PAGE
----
Fall and winter drinks often highlight spices like cinnamon and cloves, which have long been hallmarks of cold-weather drinking. But at bars across the country, another pantry staple is adding warming notes to cocktails: toasted oats. The reason for their current popularity? Besides their versatility—toasted oats have made their way into everything from Espresso Martinis to tropical drinks—you can thank your local coffee shop. The rise in oat milk drinks at the coffee counter is carrying over to the bar.
At The Fox Bar & Cocktail Club in Nashville, bar manager Laura Unterberg was directly inspired by a beverage at the bar’s sibling concept, Elegy Coffee. The latte was designed to taste like Cheerios and milk. “That cereal milk has a beautiful, rich, malty flavor,” Unterberg says. To translate that into a cocktail, she combines vodka, Elegy cold brew and Faretti Biscotti Liqueur with a syrup made by lightly toasting store-bought oat powder in a pan before adding water and cooking it down with honey, maple syrup and cinnamon and allspice tinctures.
Matthew Ross, co-owner and general manager of Austin, Texas’ Roosevelt Room, says that toasting helps harness the flavor of oats by getting them to release some of their oils. “It brings the flavors to the forefront,” he says. It also helps to pair toasted oats with aged spirits like rums, whiskeys and sherries. “Sherry has that nutty flavor, and nuts and oats pair well.”
For Roosevelt Room’s Far From the Tree cocktail, Ross makes a toasted oat–apple syrup with apple juice in place of the typical water. Mixed with almond butter–washed Scotch, rum, amontillado sherry, Abbott’s bitters and a salt tincture, the final drink is full of balanced, nutty flavors and fits perfectly into autumn drinking.
Patty Dennison, head bartender of Brooklyn’s Grand Army, taps similar ingredients for a cocktail on the bar’s Mean Girls menu. Kalteen Bar, inspired by the granola bar in the movie, also features a toasted oat syrup. “The syrup is almost like an oatmeal cookie,” she says. Dennison combines the sweetener with oloroso sherry, Angostura and a peanut butter–washed blend of bourbon, Mellow Corn whiskey and rum. Dennison chose to use oats to mirror the flavors in the spirits, but also appreciates the body they add to the drink. “Oats have starch, so they lend texture,” she says. “People are focusing more and more on that in drinks, and this is a way to give an Old-Fashioned-style cocktail a nice texture and viscosity.”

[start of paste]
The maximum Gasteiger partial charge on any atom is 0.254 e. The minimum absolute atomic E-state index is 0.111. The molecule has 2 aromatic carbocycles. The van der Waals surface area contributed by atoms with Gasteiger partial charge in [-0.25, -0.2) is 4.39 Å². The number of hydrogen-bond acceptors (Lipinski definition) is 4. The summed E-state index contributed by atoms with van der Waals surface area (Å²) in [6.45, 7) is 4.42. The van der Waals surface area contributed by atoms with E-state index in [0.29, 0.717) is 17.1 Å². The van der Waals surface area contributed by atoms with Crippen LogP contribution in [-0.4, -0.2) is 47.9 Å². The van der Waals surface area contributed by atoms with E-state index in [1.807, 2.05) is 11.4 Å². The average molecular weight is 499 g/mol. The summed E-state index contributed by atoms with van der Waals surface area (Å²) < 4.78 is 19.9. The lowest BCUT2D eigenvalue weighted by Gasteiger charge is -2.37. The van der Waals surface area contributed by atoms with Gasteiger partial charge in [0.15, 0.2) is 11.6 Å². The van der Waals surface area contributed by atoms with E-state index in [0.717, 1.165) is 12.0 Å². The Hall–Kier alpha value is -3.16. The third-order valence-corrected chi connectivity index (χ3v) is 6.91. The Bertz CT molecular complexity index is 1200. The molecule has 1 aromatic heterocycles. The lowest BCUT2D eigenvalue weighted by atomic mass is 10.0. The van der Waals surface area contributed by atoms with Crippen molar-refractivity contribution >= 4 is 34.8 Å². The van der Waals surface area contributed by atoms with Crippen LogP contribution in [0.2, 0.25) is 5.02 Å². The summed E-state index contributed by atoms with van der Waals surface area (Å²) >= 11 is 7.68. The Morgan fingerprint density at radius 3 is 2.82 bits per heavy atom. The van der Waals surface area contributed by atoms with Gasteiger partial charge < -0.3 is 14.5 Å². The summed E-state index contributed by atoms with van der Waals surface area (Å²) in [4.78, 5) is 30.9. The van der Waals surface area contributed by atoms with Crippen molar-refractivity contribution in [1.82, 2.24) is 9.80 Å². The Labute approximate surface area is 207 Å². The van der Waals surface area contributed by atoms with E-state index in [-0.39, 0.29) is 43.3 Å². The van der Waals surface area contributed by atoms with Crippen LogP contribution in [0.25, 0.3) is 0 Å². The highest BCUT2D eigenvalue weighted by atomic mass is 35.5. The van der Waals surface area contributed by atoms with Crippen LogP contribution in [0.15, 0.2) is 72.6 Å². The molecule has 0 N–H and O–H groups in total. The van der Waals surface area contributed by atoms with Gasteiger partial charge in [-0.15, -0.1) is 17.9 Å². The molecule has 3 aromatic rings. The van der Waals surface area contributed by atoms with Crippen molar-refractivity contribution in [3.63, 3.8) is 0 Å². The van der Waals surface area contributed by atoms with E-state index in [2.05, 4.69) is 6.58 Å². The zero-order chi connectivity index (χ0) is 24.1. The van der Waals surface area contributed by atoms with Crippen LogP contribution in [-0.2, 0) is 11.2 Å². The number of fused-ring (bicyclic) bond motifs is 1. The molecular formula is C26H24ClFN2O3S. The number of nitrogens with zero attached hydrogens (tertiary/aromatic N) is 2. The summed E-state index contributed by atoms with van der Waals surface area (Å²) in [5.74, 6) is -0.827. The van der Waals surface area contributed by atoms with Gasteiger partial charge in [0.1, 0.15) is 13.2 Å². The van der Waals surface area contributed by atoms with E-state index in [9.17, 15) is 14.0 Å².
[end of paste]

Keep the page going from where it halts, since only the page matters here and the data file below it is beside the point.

Tom Smith, bar manager at The Linwood Restaurant & Cocktails in Bay Shore, New York, also notes that having toasted oats in a cocktail “changes the mouthfeel.” At The Linwood, Smith has served two different drinks with toasted oats. For one, Pier Pressure, he infuses a blend of rums and peach liqueur with toasted oats to serve as the base, which gets blended with lime juice and a fresh syrup made with mango and coconut water. “The toasted oats bring some contrast to the summery tiki-style flavors,” he says, and they can help transition tropical drinks to the colder seasons. For the other drink, Float Your Boat, he combines the same rum blend with green Chartreuse, banana liqueur, lemon juice and an orgeat made from toasted oats, finishing it with whipped cream flavored with more of the orgeat for extra caramel flavor. In place of the typical nuts in orgeat, Smith says, toasted oats make a range of tropical drinks more accessible to those with allergies.
With toasted oats being a staple of many pantries, they punch above their weight in terms of what they add to a drink: a textural boost, interesting, malty flavor and a warming dimension that’s perfect for cold-weather drinking. As Dennison says, “Adding the toasted flavor to the simple syrup is a really easy way to add complexity to any cocktail.”